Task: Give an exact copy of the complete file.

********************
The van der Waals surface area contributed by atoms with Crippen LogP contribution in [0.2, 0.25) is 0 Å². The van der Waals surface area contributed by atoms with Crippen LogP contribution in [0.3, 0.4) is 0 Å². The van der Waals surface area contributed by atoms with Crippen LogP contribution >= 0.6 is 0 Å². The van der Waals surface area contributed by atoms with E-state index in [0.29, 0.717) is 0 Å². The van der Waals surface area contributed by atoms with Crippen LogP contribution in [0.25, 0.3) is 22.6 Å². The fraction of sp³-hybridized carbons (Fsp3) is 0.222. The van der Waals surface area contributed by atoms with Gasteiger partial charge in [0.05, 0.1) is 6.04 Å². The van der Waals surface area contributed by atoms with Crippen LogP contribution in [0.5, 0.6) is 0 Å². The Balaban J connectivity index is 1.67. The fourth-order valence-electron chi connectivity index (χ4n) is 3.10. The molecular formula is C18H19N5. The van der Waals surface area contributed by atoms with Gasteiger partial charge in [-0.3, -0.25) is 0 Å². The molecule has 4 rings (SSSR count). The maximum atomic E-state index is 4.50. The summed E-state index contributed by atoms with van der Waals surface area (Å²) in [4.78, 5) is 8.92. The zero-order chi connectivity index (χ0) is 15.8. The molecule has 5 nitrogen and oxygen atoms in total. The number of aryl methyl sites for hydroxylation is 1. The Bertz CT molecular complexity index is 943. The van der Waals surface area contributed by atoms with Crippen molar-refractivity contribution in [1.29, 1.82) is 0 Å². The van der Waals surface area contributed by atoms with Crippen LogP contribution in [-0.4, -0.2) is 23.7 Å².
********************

The van der Waals surface area contributed by atoms with Crippen LogP contribution in [0.2, 0.25) is 0 Å². The van der Waals surface area contributed by atoms with Crippen LogP contribution in [0.3, 0.4) is 0 Å². The van der Waals surface area contributed by atoms with Crippen LogP contribution >= 0.6 is 0 Å². The van der Waals surface area contributed by atoms with E-state index in [0.29, 0.717) is 0 Å². The van der Waals surface area contributed by atoms with Crippen LogP contribution in [0.25, 0.3) is 22.6 Å². The fraction of sp³-hybridized carbons (Fsp3) is 0.222. The van der Waals surface area contributed by atoms with Gasteiger partial charge in [0.05, 0.1) is 6.04 Å². The van der Waals surface area contributed by atoms with Crippen LogP contribution in [0.5, 0.6) is 0 Å². The Balaban J connectivity index is 1.67. The fourth-order valence-electron chi connectivity index (χ4n) is 3.10. The molecular formula is C18H19N5. The van der Waals surface area contributed by atoms with Gasteiger partial charge in [-0.3, -0.25) is 0 Å². The molecule has 4 rings (SSSR count). The maximum atomic E-state index is 4.50. The summed E-state index contributed by atoms with van der Waals surface area (Å²) in [4.78, 5) is 8.92. The zero-order chi connectivity index (χ0) is 15.8. The molecule has 5 nitrogen and oxygen atoms in total. The number of aryl methyl sites for hydroxylation is 1. The Bertz CT molecular complexity index is 943. The van der Waals surface area contributed by atoms with Crippen molar-refractivity contribution in [1.29, 1.82) is 0 Å². The van der Waals surface area contributed by atoms with Crippen LogP contribution in [-0.4, -0.2) is 23.7 Å².